In the old days, the U.S. Supreme Court took strong steps to protect the right of ordinary citizens to vote. But culminating in the recent Shelby County, Ala. v. Holder decision that struck down the preclearance provisions of the Voting Rights Act, the Supreme Court in the past decade has turned its back on protecting the franchise, especially for the poor and minority groups. In 1915, the court struck down the notorious grandfather clause established in many Southern states, which allowed persons to vote only if their grandfathers could. That was a crude device to disenfranchise the descendants of black slaves, who, of course, could never vote. In the 1940s and 1950s, the court held that the Democratic Party in the Southern states could not treat its primaries as a private affair, open only to white voters. In 1964, the court established the one-person, one-vote rule, so that states could not apportion districts in a manner that allowed rural voters to have 50 times the voting strength of their urban counterparts. In 1966, the court first upheld the constitutionality of the Voting Rights Act, which established federal control over states and other political entities that had used one or another blatantly discriminatory devices to prevent African-Americans and other minority voters from casting ballots. In the same year, it struck down a Virginia poll tax law that required state residents to pay $1.50 a year for the right to vote in state elections. (The 24th Amendment, adopted in 1964, prohibited poll taxes for federal elections.)
Each of these discriminatory devices was imposed by existing political power groups to limit the franchise to those who supported them — and to keep minorities and the poor from challenging their authority. The court saw through the excuses offered by those who defended each discriminatory system and insisted that everyone should have the right to vote and to have his vote count equally.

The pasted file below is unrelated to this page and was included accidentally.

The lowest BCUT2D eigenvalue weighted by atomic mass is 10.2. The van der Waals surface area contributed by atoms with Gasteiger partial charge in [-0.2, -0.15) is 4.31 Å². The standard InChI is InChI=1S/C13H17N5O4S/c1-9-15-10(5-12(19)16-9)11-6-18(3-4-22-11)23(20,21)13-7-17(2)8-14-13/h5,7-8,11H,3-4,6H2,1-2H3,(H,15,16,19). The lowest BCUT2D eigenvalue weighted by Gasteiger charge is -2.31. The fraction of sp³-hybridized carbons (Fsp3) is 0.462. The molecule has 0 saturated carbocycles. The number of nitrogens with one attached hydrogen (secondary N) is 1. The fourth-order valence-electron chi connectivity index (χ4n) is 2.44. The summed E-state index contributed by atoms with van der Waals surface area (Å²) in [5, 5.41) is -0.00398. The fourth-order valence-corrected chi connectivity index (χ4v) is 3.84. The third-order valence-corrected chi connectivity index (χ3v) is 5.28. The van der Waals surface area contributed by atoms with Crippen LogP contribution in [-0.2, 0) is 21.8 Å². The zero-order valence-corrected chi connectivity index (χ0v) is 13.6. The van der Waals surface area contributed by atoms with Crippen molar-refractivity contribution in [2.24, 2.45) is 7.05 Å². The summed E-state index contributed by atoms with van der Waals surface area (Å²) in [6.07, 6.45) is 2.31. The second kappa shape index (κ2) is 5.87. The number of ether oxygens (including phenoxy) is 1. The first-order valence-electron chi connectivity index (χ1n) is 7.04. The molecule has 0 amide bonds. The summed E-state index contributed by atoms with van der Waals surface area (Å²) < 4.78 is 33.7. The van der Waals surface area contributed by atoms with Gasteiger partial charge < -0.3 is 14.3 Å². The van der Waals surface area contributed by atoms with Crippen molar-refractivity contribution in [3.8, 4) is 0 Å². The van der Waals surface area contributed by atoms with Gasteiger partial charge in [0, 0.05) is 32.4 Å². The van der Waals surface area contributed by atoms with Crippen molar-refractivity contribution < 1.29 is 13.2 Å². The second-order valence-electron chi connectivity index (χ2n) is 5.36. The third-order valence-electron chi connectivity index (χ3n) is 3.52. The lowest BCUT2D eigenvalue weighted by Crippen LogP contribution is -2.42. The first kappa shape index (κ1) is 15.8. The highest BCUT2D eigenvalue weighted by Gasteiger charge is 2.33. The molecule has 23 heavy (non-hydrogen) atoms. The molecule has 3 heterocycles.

Then, beginning in 2000, something changed. First came Bush v. Gore, which stopped the efforts of Florida canvassing boards to recount about 60,000 undervotes statewide (votes where the counting machines failed to record the actual choice made on the ballot). The court held that the differing standards used by the canvassing board to count or not count a ballot somehow violated the equal protection clause. A later recanvassing of the votes by various news organizations showed that if rejected votes statewide had been counted (as opposed to only the four counties that were the immediate focus of the decision), Al Gore would have won the presidency. Bush v. Gore w as unlike any of the court’s 20th century voting decisions. Not only did it announce a rule that benefited a particular party and candidate — and fractured the court on seemingly partisan lines — but it accomplished this result by ordering that lawfully cast ballots not be counted.
Full Article: The Supreme Court vs. the Voter.